Recently fired FBI Director James Comey will be grilled with questions on Thursday when a U.S. Senate committee that includes Sen. Roy Blunt, R-Missouri,
holds a public hearing. It will focus on Russia’s hacking of U.S. elections and if President Donald Trump’s campaign was involved.

Missouri’s Blunt prepares to question ousted FBI director

Comey was fired last month, leading critics to question whether Trump obstructed justice. Media reports say Trump could attempt to block Comey from testifying on Thursday, but Blunt disagrees.

“I think that everybody benefits from getting the information that needs to be out there, ask the questions that need to be asked and frankly insist that he answers the questions that need to be asked,” says Blunt.

The Trump administration says it will not try to block Comey from testifying.

“The country as well as the president deserve a hearing here and a conclusion. Hopefully the best place to get that conclusion will be the largely bi-partisan, ongoing efforts of the Senate intel community,” says Blunt.

Comey is only the second director to be fired in FBI history. President Bill Clinton fired William Sessions in 1993.

Blunt supports Trump’s decision to fire Comey.

“I think it’s unlikely that any investigation he would have managed the conclusion would have been widely accepted by whichever side felt like the investigation didn’t end the way they wanted it to,” says Blunt. “I do think a lot of his decisions over the last year, both in July and October, are highly questionable.”

James Comey

Blunt points to Comey holding a news conference last July and breaking with longstanding tradition and policies by publicly discussing the Hillary Clinton email controversy and calling Clinton’s handling of classified information “careless”. In October, Comey said the FBI was reopening the Clinton email investigation, leading to an uproar of criticism about the timing of the announcement. The presidential election was set to occur within days of Comey’s announcement.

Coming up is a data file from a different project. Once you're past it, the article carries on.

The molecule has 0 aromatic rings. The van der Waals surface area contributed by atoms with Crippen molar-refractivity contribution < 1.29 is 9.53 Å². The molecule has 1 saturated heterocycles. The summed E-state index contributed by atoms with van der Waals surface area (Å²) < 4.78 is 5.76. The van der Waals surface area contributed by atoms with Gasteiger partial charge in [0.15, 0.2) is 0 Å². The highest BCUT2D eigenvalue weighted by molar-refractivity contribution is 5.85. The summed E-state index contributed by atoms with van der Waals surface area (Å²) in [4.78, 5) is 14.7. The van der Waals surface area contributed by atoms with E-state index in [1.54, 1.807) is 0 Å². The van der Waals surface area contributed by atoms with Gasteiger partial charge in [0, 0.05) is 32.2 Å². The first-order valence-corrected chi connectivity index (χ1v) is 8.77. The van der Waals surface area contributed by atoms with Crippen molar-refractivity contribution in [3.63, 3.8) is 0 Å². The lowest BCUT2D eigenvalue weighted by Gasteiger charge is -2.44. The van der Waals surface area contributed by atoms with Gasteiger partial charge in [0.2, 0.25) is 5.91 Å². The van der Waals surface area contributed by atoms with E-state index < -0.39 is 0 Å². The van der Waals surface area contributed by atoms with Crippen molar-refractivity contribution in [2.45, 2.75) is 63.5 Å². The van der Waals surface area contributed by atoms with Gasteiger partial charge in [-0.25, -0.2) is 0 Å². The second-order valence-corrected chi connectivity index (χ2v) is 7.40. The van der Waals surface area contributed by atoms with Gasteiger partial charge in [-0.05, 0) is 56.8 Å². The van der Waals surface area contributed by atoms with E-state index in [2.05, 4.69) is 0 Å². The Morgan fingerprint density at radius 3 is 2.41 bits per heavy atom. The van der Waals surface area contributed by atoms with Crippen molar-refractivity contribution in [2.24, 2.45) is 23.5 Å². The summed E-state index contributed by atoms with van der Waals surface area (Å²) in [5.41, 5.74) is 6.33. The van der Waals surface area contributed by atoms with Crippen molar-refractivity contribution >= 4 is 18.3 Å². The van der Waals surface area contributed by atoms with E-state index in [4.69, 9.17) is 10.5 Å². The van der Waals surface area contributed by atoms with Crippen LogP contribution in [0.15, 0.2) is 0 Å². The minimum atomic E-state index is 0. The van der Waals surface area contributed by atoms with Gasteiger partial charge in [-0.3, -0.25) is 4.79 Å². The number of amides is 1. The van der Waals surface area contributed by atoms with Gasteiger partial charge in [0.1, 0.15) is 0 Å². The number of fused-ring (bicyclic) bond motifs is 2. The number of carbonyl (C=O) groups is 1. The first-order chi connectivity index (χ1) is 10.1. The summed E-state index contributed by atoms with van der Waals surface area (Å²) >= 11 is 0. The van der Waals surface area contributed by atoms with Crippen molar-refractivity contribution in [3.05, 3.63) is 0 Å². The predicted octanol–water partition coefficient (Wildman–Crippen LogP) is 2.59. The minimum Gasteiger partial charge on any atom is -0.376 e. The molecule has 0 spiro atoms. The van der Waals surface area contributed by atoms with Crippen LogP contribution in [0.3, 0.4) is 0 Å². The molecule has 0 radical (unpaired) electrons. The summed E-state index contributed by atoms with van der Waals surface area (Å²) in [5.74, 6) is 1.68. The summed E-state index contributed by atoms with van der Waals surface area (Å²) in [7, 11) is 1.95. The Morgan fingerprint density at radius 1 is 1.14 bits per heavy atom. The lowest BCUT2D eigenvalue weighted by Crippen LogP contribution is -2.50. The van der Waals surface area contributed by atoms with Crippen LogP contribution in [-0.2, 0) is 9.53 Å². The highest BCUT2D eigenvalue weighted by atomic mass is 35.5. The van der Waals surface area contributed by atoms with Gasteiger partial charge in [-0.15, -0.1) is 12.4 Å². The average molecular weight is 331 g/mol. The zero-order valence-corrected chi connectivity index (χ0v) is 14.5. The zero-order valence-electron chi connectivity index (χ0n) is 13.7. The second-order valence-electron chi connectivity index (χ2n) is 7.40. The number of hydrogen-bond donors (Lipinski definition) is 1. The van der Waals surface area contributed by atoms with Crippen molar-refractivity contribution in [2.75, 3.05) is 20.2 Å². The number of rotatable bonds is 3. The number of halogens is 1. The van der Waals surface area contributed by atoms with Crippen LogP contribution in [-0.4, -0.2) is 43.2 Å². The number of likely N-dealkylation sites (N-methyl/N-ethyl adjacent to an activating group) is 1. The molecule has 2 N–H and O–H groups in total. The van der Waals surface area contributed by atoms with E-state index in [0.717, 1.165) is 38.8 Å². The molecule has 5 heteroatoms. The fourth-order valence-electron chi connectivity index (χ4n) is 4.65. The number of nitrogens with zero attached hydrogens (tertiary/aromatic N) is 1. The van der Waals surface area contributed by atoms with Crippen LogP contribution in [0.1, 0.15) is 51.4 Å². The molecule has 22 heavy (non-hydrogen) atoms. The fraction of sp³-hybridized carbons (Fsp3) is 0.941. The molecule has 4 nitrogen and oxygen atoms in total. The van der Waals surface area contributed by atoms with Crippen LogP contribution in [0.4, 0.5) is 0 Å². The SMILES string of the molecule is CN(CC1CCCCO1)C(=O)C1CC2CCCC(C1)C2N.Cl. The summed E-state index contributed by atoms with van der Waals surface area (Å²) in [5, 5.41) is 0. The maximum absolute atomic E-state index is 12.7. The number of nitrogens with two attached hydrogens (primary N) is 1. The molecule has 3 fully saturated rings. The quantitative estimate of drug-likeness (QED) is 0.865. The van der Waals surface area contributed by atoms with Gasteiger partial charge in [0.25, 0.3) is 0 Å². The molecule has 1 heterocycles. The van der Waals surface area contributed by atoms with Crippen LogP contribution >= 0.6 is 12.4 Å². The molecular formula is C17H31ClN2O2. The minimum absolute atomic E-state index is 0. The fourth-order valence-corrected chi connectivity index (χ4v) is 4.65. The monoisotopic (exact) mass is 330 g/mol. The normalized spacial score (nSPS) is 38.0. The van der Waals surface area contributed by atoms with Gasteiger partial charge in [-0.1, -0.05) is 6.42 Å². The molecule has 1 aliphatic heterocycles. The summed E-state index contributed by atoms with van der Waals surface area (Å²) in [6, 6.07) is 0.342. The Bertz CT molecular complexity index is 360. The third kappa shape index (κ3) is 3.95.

“It will be interesting to hear why he decided to do that, at some point in the future, maybe this week,” says Blunt.

Blunt tells Missourinet the timeline for the committee to finish its work will somewhat depend on Robert Mueller, who is serving as special counsel in the investigation.

“We just need a red light or green light to where we say we want to talk to these people. We don’t need a lot of nonsense from the Justice Department about ‘you really can’t talk to anybody until we’re done because we don’t know who we’re going to talk to.’ It’s time for everybody to know who they’re going to talk to,” says Blunt.

He says the bi-partisan committee is holding a hearing today with Director of National Intelligence Dan Coats and National Security Agency Director Mike Rogers.

A Washington Post report said Trump asked Coats and Rogers to publicly deny that Trump associates had ties to Russian officials in the election hacking. Michael Flynn was fired as national security adviser in February, after his relationship with Russian officials came into question.

Thursday’s U.S. Senate Intelligence Committee hearing begins at 9 a.m. CST.